BOUAKE, Ivory Coast (AP) – Ivory Coast warplanes bombed the largest city of the rebel-held north in wave after wave of attacks Thursday, breaking a more than year-old cease-fire in the civil war that split West Africa’s one-time economic powerhouse.

The government’s Russian-made Sukhoi jets attacked at dawn and swept back in for at least three more raids by nightfall, targeting rebel military and civilian headquarters and television in surprise attacks that left civilians cowering in their homes.

There was no official word on casualties but rebels said 25 civilians were injured. The relief group Medecins sans Frontieres, said the raids injured 39 people, 14 of them civilians. The organization, also known as Doctors Without Borders, said it believed there also had been deaths, but had no details.

Rebel leader Guillaume Soro, reached after the first attack, called the government offensive a “unilateral … flagrant violation” of Ivory Coast’s peace deals and complained about what he called the inaction of the peacekeepers.

The rebel chief headed back to Bouake from nearby Togo, where he had gone for regional consultations on the deteriorating situation in his home country. “We’ve just been bombed. The war has started again,” rebel military commander Cherif Ousmane said after the first raid jolted residents awake.

The United States condemned the renewed violence, saying that peace violators would face consequences.

“We are deeply disturbed that so far, political leaders on all sides have failed to put the welfare of the people … above narrow political interests,” State Department spokesman Richard Boucher said. “Those parties that continue to undermine the peace process and seek to resume the war will be held accountable.”

The United Nations called the attacks a major violation of the cease-fire and suspended all humanitarian work in Ivory Coast, where it has been trying to promote peace. About 6,000 U.N. peacekeepers and 4,000 French troops patrol the lines that divide the nation in two. The U.N. Security Council said the raids were “grave” and “worrying,” after Secretary-General Kofi Annan gave the members a rare briefing on the violence.

Ivory Coast, the world’s top cocoa producer, has been split since a September 2002 coup attempt launched the country into civil war. A 2003 peace deal, brokered under pressure from former colonial ruler France and others, ended major fighting. But a power-sharing deal failed to take hold, and distrust and ethnic, regional and political hatreds continue to run strong.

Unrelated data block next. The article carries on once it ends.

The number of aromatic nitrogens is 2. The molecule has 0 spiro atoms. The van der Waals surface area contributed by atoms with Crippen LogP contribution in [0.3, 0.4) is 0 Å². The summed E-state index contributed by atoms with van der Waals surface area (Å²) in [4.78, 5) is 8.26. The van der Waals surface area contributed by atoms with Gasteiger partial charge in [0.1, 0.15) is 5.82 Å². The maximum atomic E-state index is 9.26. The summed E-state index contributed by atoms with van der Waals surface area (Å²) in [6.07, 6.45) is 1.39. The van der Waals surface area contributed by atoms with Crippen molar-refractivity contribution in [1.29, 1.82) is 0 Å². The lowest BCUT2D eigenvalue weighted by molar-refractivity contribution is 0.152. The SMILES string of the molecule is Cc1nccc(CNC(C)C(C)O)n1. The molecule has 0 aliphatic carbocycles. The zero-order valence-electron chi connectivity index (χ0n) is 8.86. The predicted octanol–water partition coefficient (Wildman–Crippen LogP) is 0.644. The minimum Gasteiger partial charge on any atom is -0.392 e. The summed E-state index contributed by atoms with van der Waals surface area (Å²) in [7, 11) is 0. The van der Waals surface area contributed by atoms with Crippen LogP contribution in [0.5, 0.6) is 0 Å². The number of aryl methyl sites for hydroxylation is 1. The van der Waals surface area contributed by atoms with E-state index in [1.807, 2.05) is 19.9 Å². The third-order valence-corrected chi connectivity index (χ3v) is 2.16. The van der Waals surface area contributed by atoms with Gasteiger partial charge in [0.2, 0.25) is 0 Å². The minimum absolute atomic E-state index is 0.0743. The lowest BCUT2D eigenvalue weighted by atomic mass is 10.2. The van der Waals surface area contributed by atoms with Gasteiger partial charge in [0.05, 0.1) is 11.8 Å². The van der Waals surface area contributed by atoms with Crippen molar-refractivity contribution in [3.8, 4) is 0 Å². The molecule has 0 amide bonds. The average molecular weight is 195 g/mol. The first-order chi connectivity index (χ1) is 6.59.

The civil war killed thousands and forced more than 1 million people from their homes. Renewed war would threaten stability in the entire region if it draws in arms and idled fighters from neighboring countries – Liberia and Sierra Leone – themselves recovering from 1990s civil wars.

Col. Henry Aussavy, a spokesman for French peacekeepers, repeatedly refused comments on any response by the international troops.

Two jets launched the first raid around sunrise, targeting a rebel battalion headquarters within Bouake. An AP reporter in Bouake saw the aircraft fly in low over the town. A boom followed, and a plume of black smoke rose.

Rebels deployed in force across Bouake. Insurgents, faces covered by hoods, erected checkpoints. Frightened civilians stayed inside, with shops closed.

The two warplanes returned at midday and again at midafternoon, dropping fresh bombs.

The third raid targeted rebel headquarters and the antennas of the rebels’ television station, said Francois Guenon, spokesman for the French Embassy in Abidjan.

Government warplanes flew low over a second rebel town, Korhogo, at nightfall, as rebels below manned an anti-aircraft gun.

In Abidjan, the government-held commercial capital in the loyalist south, about 3,000 people marched on army headquarters, demanding a full-scale offensive to retake the north.

“I can tell you that as I speak, the sun has risen for you and set for the others. Stand up, with everyone behind us, and let us liberate the country,” Army chief of staff Gen. Matthias Doue assured the loyalists.

Mobs stormed offices of opposition newspapers, burning one, and gathered outside French military headquarters, calling on Paris to stay out of any renewed offensive by loyalist forces. Government helicopter gunships patrolled the air.

Government and loyalist leaders went on state TV Thursday night, urging against any repeats of what are frequent attacks on foreigners at times of unrest in Abidjan.

Broadcasts from international news services went off the air in Abidjan by afternoon, apparently blocked by the government.

Ivory Coast had stood as West Africa’s single-most stable and prosperous country for decades, welcoming in millions of mostly Muslim immigrants from neighboring northern countries. Tensions between fervent loyalists of the south and the northerners grew in the 1990s amid falls in crucial commodity prices and political change, and a 1999 coup – Ivory Coast’s first – ended the country’s reputation for stability.

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